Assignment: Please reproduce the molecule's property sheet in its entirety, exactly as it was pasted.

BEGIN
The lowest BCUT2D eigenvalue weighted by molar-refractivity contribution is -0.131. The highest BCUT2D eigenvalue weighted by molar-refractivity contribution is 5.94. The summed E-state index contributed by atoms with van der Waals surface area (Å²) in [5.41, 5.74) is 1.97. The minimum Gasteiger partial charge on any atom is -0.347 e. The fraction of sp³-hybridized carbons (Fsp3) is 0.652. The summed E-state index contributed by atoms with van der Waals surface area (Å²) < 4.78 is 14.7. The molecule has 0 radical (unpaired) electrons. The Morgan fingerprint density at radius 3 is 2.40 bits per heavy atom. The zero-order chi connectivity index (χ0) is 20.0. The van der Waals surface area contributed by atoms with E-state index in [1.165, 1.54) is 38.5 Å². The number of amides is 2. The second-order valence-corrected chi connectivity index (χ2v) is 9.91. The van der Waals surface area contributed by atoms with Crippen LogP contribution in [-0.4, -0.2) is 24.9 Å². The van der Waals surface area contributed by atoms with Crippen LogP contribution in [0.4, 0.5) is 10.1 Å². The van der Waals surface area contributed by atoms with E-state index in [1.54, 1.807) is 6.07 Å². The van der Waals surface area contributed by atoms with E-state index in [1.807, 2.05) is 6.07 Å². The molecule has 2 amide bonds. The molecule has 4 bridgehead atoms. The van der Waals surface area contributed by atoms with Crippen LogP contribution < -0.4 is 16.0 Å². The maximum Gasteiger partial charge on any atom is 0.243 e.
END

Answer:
The lowest BCUT2D eigenvalue weighted by molar-refractivity contribution is -0.131. The highest BCUT2D eigenvalue weighted by molar-refractivity contribution is 5.94. The summed E-state index contributed by atoms with van der Waals surface area (Å²) in [5.41, 5.74) is 1.97. The minimum Gasteiger partial charge on any atom is -0.347 e. The fraction of sp³-hybridized carbons (Fsp3) is 0.652. The summed E-state index contributed by atoms with van der Waals surface area (Å²) < 4.78 is 14.7. The molecule has 0 radical (unpaired) electrons. The Morgan fingerprint density at radius 3 is 2.40 bits per heavy atom. The zero-order chi connectivity index (χ0) is 20.0. The van der Waals surface area contributed by atoms with E-state index in [1.165, 1.54) is 38.5 Å². The number of amides is 2. The second-order valence-corrected chi connectivity index (χ2v) is 9.91. The van der Waals surface area contributed by atoms with Crippen LogP contribution in [-0.4, -0.2) is 24.9 Å². The van der Waals surface area contributed by atoms with Crippen LogP contribution in [0.4, 0.5) is 10.1 Å². The van der Waals surface area contributed by atoms with E-state index in [1.54, 1.807) is 6.07 Å². The van der Waals surface area contributed by atoms with E-state index in [1.807, 2.05) is 6.07 Å². The molecule has 2 amide bonds. The molecule has 4 bridgehead atoms. The van der Waals surface area contributed by atoms with Crippen LogP contribution < -0.4 is 16.0 Å². The maximum Gasteiger partial charge on any atom is 0.243 e.